WINDSOR, ONT. -- Downtown Windsor is about to get a serious — and much needed shot in the arm with a pair of residential developments at two downtown locations on Ouellette Avenue.

Real estate developers Rhys Trenhaile and Reed Renaud have teamed with investors from Burlington-based Celernus to renovate the Former Knights of Columbus Building at 703 Ouellette Ave. as well as the historic Canada Building at 374 Ouellette Ave. 

The team of investors plan to pump $21 million into the two properties to create 106 new residential units in the core.

“A city is only as good as its downtown core and that’s a major driving factor here for what we’re trying to accomplish,” says Renaud, who is a co-investor at the Canada Building.Windsor KoC building

The former Knights of Columbus property was most recently a bingo hall but has been sitting mostly vacant for more than a decade.

Rhys Trenhaile, a co-investor in both properties, says that building will feature 34 residential units, including some two-storey spaces with a false mezzanine. They will also be adding a floor to the top of the building and maintaining four retail spaces at the street-level.

“You’re going to see some types of apartments in here that really don’t exist certainly downtown but also in the city,” says Trenhaile. “There’s going to be some really cool spaces down here. And spaces downtown are supposed to be cool to live in.”

The Canada Building at 374 Ouellette Ave. has hosted commercial spaces but Renaud indicates it’s only half-utilized.

The investors are planning for 72 middle to high-end one and two-bedroom apartments. They also plan on renovating multiple levels of existing commercial space and maintaining the Mazzar Restaurant at the street level.

“A building like that really deserves to be full, vibrant, and that’s really what we’re trying to do here,” says Renaud.

With vacancy rates at their lowest point in decades and thousands of university and college students downtown the investors believe the demand for this type of housing exists.

“The intention is to essentially take advantage of the demand that we know is there for residential downtown and building it,” Trenhaile says. “Field of dreams. Build it and they will come.”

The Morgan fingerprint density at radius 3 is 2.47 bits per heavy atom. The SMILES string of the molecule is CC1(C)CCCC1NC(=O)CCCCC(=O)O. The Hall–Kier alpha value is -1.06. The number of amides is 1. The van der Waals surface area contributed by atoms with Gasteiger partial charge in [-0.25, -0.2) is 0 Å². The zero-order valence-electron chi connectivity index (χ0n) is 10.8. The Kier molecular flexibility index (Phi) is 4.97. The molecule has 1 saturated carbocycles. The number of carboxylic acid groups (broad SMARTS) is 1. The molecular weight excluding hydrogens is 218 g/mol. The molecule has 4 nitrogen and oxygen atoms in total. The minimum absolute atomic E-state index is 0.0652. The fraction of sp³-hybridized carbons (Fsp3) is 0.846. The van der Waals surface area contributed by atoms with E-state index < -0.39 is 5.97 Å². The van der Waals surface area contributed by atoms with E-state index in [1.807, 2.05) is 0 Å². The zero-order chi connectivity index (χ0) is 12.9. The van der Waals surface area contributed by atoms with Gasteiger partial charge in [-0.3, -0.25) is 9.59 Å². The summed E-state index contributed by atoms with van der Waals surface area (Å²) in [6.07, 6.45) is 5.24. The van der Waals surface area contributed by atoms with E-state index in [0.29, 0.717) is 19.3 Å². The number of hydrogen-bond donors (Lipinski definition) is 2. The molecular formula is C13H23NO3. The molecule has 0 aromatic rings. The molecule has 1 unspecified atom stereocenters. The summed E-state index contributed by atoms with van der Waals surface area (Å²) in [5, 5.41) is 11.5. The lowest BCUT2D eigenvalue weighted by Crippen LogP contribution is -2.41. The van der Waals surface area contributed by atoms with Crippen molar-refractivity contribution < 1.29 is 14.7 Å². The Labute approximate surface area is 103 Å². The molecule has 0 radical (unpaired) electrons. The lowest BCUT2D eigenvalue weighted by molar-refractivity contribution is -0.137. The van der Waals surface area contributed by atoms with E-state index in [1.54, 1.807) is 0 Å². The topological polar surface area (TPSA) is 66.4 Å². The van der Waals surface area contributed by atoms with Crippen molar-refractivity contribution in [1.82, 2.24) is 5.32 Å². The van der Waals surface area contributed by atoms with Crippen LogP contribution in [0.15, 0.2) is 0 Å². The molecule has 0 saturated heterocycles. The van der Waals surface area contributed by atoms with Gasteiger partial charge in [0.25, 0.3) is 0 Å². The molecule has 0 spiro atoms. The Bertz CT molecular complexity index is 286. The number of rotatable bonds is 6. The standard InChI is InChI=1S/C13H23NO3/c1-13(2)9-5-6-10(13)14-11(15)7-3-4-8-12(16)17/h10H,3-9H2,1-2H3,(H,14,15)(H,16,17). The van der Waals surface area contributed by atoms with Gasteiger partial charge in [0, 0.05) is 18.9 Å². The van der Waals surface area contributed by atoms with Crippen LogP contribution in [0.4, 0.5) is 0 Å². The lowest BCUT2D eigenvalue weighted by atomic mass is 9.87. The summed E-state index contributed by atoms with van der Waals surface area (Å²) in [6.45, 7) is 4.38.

It’s also a major boon for the downtown core, where a handful of residential properties are currently under construction.

“We’ve never seen this much residential built in the downtown core in the 30 years that I’ve lived here,” says Brian Yeomans, the chair of the Downtown Windsor Business Improvement Association.

He adds the cluster of developments will be a catalyst for future development to fit the needs of a growing number of residents.

“You get the residential, then the anchor businesses, the hardware stores, the grocery stores, the book stores that the residents need, and all those things those residents need,” Yeomans says. “If you’re going to be living in a spot, you want to be able to walk to everything.”

These developments won’t fit the criteria for affordable housing but developers say the new housing could still increase the availability of affordable stock.

“You’ve got a problem right across the board, not just affordable housing,” Trenhaile argues. “So any housing that you building is freeing up housing for other people, including affordable housing. You just need housing stock, full stop.”

The city’s health commissioner Jelena Payne hopes more developers will consider including affordable units into their plans, but agrees that a shortage of stock in general needs to be addressed.

Payne adds that as people earn more and look for a step-up in their housing preferences, affordable housing stock can naturally turnover.

“Eventually they may work their way up and that creates accessibility at the lower level of affordable housing, so any and all investments in our community are welcome,” Payne says.

Demolition work is expected to begin in two months. Architectural drawings are currently being completed with a construction timeline of 12 to 18 months, with a completion date anticipated for both properties by 2022.